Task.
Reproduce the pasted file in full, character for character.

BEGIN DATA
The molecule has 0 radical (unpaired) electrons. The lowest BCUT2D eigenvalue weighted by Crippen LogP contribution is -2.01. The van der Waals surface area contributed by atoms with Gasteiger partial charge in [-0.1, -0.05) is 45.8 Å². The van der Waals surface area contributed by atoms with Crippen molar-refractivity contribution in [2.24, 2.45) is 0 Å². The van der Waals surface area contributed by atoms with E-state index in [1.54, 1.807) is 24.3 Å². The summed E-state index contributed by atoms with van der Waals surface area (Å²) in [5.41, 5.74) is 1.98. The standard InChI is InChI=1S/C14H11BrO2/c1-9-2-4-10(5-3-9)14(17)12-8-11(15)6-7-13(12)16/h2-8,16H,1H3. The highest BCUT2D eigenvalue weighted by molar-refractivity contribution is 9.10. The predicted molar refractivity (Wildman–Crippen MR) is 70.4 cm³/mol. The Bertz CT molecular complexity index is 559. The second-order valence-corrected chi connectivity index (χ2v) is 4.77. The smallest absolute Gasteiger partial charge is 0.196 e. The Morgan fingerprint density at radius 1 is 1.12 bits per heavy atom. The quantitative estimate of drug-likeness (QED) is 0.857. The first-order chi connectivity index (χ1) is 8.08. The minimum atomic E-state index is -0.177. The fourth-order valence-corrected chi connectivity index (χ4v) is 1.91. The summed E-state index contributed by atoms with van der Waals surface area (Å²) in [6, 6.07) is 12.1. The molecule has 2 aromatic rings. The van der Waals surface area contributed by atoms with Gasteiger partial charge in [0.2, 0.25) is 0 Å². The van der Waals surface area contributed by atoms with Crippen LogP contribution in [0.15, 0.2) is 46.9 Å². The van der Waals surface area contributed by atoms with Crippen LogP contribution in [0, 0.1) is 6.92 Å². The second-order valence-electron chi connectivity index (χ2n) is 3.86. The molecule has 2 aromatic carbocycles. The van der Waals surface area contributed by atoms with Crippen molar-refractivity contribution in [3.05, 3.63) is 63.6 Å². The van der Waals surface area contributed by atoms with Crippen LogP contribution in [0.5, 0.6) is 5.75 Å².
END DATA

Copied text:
The molecule has 0 radical (unpaired) electrons. The lowest BCUT2D eigenvalue weighted by Crippen LogP contribution is -2.01. The van der Waals surface area contributed by atoms with Gasteiger partial charge in [-0.1, -0.05) is 45.8 Å². The van der Waals surface area contributed by atoms with Crippen molar-refractivity contribution in [2.24, 2.45) is 0 Å². The van der Waals surface area contributed by atoms with E-state index in [1.54, 1.807) is 24.3 Å². The summed E-state index contributed by atoms with van der Waals surface area (Å²) in [5.41, 5.74) is 1.98. The standard InChI is InChI=1S/C14H11BrO2/c1-9-2-4-10(5-3-9)14(17)12-8-11(15)6-7-13(12)16/h2-8,16H,1H3. The highest BCUT2D eigenvalue weighted by molar-refractivity contribution is 9.10. The predicted molar refractivity (Wildman–Crippen MR) is 70.4 cm³/mol. The Bertz CT molecular complexity index is 559. The second-order valence-corrected chi connectivity index (χ2v) is 4.77. The smallest absolute Gasteiger partial charge is 0.196 e. The Morgan fingerprint density at radius 1 is 1.12 bits per heavy atom. The quantitative estimate of drug-likeness (QED) is 0.857. The first-order chi connectivity index (χ1) is 8.08. The minimum atomic E-state index is -0.177. The fourth-order valence-corrected chi connectivity index (χ4v) is 1.91. The summed E-state index contributed by atoms with van der Waals surface area (Å²) in [6, 6.07) is 12.1. The molecule has 2 aromatic rings. The van der Waals surface area contributed by atoms with Gasteiger partial charge in [0.2, 0.25) is 0 Å². The van der Waals surface area contributed by atoms with Crippen LogP contribution in [0.15, 0.2) is 46.9 Å². The van der Waals surface area contributed by atoms with Crippen LogP contribution in [0, 0.1) is 6.92 Å². The second-order valence-electron chi connectivity index (χ2n) is 3.86. The molecule has 2 aromatic carbocycles. The van der Waals surface area contributed by atoms with Crippen molar-refractivity contribution in [3.05, 3.63) is 63.6 Å². The van der Waals surface area contributed by atoms with Crippen LogP contribution in [0.5, 0.6) is 5.75 Å².